johngault007 Loc: Florida Panhandle
 
Longshadow wrote:
It's a solution for people who do not like taking the time to adjust the tripod.


Me!!!!

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Jan 14, 2022 10:59:03   #
Longshadow Loc: Audubon, PA, United States
 
johngault007 wrote:
Me!!!!


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Jan 14, 2022 10:59:18   #
Ruthlessrider
 
I am always impressed with this website and those who are so happy to spread the wealth of information and experience they possess. I posted this question and within 12 minutes had all the information I was looking for from members who I have learned, over time, to trust. I can’t thank all of enough for your quick and helpful responses.

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Jan 14, 2022 11:25:03   #
KenProspero
 
I almost always have an L-Bracket on my camera, for the reasons that others have said.

I'd add few things things:

1. If you have an L-Bracket, you never have to worry about whether your plate got separated from your head.

2. It does save a bit of time since if the L-Bracket is always on the camera (you don't have to take the time to attach the plate.

3. It does add an insignificant amount of weight, if the Bracket is permanently installed. More importantly, your camera is slightly larger, so if you've been using a neoprine case for travel, make sure it still fits.

4. Most (all?) L-Brackets are arca style. You say you have a manfroto ball head -- so make sure that it is compatable with whatever L-Bracket you're using.

5. Unless you get an L-Bracket that was made for your specific camera model, you may have an issue in accessing your battery, memory cards, or other ports if the L-Bracket is on the camera.

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Jan 14, 2022 12:06:14   #
DaveO Loc: Northeast CT
 
Besides all of the aforementioned, I have a clamp on my shoulder strap that allows for camera carry and quick deployment or attachment. The l-bracket also offers some drop protection.

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Jan 14, 2022 12:48:51   #
imagemeister Loc: Stuart, Florida
 
Ruthlessrider wrote:
I’ve search the archive, but have not found what I’m looking for, so I’m going to venture a question to the group. I shoot with my latest acquisition, an R5. I have a Monfrotto ball head on my tripod. I have read a number of articles about L-brackets, but the information really has not satisfied my curiosity about their use or why I would need one. I would appreciate responses that helped me understand how my photography would benefit from its use.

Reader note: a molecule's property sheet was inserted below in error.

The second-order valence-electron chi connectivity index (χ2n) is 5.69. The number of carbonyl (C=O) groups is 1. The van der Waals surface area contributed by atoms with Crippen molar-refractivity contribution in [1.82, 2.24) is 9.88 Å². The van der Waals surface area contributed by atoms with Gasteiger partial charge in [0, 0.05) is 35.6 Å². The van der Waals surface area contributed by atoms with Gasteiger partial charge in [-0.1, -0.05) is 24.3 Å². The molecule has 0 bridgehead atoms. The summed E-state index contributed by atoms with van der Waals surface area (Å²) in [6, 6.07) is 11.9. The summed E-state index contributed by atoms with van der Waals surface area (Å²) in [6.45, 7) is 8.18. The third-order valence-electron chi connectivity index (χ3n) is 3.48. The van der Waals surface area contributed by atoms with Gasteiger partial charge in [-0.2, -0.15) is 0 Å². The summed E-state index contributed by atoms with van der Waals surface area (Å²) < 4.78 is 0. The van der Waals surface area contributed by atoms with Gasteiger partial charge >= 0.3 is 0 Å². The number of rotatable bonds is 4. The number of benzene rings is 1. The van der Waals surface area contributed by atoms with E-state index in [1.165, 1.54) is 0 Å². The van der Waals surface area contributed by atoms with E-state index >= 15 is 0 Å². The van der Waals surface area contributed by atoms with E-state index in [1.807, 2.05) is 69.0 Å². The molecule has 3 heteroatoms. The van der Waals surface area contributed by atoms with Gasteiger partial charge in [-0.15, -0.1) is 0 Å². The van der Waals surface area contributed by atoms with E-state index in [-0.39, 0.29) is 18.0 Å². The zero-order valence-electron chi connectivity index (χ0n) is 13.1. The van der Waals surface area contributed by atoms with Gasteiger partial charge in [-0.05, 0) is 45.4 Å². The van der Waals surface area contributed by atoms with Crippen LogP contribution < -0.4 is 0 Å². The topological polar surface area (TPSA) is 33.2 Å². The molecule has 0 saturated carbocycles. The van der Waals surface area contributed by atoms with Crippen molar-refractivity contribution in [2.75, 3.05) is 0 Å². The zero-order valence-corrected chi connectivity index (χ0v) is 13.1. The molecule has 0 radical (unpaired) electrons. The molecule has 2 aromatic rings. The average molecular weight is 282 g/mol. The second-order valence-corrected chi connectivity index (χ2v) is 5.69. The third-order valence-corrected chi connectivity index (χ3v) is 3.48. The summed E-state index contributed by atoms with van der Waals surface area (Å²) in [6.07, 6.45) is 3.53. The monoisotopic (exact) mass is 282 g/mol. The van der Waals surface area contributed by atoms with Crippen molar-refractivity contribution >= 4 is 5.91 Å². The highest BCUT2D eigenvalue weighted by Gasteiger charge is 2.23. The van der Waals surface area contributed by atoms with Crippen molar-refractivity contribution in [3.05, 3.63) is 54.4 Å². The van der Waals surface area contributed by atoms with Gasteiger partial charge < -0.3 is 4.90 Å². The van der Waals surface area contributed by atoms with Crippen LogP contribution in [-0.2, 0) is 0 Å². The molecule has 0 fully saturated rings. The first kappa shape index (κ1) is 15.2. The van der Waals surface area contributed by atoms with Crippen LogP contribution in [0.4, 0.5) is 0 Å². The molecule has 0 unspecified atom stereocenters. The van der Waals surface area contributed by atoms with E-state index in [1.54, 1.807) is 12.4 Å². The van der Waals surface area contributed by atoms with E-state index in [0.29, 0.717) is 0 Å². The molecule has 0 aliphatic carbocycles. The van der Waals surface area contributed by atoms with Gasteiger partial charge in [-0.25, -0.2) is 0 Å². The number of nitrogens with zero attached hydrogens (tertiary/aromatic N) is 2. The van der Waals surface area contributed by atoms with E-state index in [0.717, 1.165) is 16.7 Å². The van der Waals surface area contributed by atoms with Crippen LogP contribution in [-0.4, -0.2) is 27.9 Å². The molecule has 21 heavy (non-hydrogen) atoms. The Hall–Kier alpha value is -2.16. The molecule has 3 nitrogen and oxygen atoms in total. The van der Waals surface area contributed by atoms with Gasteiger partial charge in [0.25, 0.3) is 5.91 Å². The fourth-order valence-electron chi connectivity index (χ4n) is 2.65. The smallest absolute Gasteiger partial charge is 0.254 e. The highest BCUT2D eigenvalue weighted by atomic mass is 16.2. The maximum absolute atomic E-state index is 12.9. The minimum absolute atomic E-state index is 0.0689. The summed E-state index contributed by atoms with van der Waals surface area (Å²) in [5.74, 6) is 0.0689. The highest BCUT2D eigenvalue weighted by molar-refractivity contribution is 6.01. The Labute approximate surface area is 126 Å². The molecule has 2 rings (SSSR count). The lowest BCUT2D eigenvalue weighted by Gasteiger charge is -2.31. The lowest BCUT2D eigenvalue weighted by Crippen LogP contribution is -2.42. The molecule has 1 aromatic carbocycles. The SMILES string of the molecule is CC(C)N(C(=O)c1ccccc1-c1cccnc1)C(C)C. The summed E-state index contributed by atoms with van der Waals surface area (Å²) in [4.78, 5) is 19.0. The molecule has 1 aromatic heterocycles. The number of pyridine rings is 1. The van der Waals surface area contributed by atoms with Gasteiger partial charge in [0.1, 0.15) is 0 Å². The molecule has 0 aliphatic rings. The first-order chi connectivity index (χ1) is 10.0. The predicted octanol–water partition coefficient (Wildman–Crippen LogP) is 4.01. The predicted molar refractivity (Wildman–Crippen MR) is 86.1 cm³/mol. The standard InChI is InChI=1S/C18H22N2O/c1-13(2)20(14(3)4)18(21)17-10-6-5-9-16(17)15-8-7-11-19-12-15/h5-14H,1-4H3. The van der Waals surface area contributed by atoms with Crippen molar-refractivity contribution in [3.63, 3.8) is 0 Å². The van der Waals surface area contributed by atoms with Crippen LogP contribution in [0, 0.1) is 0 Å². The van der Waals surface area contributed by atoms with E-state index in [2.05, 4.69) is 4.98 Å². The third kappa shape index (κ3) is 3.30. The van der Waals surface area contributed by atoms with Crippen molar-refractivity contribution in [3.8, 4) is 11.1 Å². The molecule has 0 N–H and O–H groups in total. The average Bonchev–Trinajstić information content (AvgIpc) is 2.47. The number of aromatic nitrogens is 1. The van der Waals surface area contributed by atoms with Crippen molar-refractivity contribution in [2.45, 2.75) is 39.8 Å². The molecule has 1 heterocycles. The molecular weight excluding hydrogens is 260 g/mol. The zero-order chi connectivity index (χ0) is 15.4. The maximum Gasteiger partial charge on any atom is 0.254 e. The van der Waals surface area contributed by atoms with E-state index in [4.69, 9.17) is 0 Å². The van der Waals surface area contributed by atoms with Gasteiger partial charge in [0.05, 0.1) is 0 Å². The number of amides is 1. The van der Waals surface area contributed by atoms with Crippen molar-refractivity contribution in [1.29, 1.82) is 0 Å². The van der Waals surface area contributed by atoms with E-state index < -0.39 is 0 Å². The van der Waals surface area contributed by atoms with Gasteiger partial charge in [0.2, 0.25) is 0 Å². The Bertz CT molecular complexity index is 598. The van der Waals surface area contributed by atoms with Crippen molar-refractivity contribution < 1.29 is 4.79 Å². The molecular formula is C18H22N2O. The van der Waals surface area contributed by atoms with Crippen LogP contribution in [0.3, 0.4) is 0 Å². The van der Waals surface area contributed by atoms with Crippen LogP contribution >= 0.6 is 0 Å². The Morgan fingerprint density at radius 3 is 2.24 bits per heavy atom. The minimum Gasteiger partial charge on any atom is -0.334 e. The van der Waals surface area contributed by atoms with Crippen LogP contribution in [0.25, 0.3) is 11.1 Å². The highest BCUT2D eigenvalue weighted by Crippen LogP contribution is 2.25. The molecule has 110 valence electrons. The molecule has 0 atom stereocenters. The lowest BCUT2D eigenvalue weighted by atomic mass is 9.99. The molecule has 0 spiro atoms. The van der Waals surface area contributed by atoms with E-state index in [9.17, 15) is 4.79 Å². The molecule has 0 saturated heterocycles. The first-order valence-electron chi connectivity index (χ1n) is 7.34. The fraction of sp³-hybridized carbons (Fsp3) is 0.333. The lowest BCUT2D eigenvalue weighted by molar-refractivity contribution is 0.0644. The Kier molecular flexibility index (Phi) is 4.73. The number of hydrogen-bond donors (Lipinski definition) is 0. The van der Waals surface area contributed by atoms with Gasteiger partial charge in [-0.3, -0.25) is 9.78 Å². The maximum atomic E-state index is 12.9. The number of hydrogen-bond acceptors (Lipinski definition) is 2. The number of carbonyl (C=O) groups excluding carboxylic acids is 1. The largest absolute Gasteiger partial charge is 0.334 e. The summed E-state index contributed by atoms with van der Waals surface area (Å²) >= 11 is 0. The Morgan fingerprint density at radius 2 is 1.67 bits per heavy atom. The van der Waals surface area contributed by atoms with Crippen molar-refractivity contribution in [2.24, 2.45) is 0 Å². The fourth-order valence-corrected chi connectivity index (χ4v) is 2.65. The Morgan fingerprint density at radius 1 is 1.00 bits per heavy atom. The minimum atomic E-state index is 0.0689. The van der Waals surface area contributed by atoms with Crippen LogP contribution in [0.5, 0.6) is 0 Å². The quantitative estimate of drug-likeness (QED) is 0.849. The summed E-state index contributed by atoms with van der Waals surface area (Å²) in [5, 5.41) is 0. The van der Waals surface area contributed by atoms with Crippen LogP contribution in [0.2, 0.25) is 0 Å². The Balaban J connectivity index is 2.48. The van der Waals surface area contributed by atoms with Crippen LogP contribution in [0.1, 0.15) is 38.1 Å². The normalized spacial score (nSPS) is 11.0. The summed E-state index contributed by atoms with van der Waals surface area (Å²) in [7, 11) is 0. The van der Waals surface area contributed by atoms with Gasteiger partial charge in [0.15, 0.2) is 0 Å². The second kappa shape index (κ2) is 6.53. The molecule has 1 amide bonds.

L brackets facilitate shooting in vertical ("portrait") orientation - and here is the important part - while keeping the center of gravity of the lens/camera directly over the pivot point of your head. This is important for all camera/head combinations - but especially so for heavier camera/lenses and smaller ball heads (40mm and smaller) ! If you use only a two way pan/tilt head like a video/fluid head, a L bracket is the only way you can shoot in the vertical orientation !

To further facilitate keeping the center of gravity in line with the pivot point, I recommend hooking your L bracket to one of these https://www.ebay.com/itm/393331050194?ssPageName=STRK%3AMEBIDX%3AIT&_trksid=p2060353.m1438.l9372 which allows an adjustment range for larger camera/lenses.
.

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Jan 14, 2022 12:50:07   #
imagemeister Loc: Stuart, Florida
 
DaveO wrote:
Besides all of the afore mentioned, I have a clamp on my shoulder strap that allows for camera carry and quick deployment or attachment. The l-bracket also offers some drop protection.



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Jan 15, 2022 05:23:14   #
cmc4214 Loc: S.W. Pennsylvania
 
To further facilitate keeping the center of gravity in line with the pivot point, I recommend hooking your L bracket to one of these https://www.ebay.com/itm/393331050194?ssPageName=STRK%3AMEBIDX%3AIT&_trksid=p2060353.m1438.l9372 which allows an adjustment range for larger camera/lenses.
.[/quote]

This also enables one to mount the camera to a gimbal head when there is no tripod collar. Not the ideal set-up, but sometimes better (lighter) than carrying two heads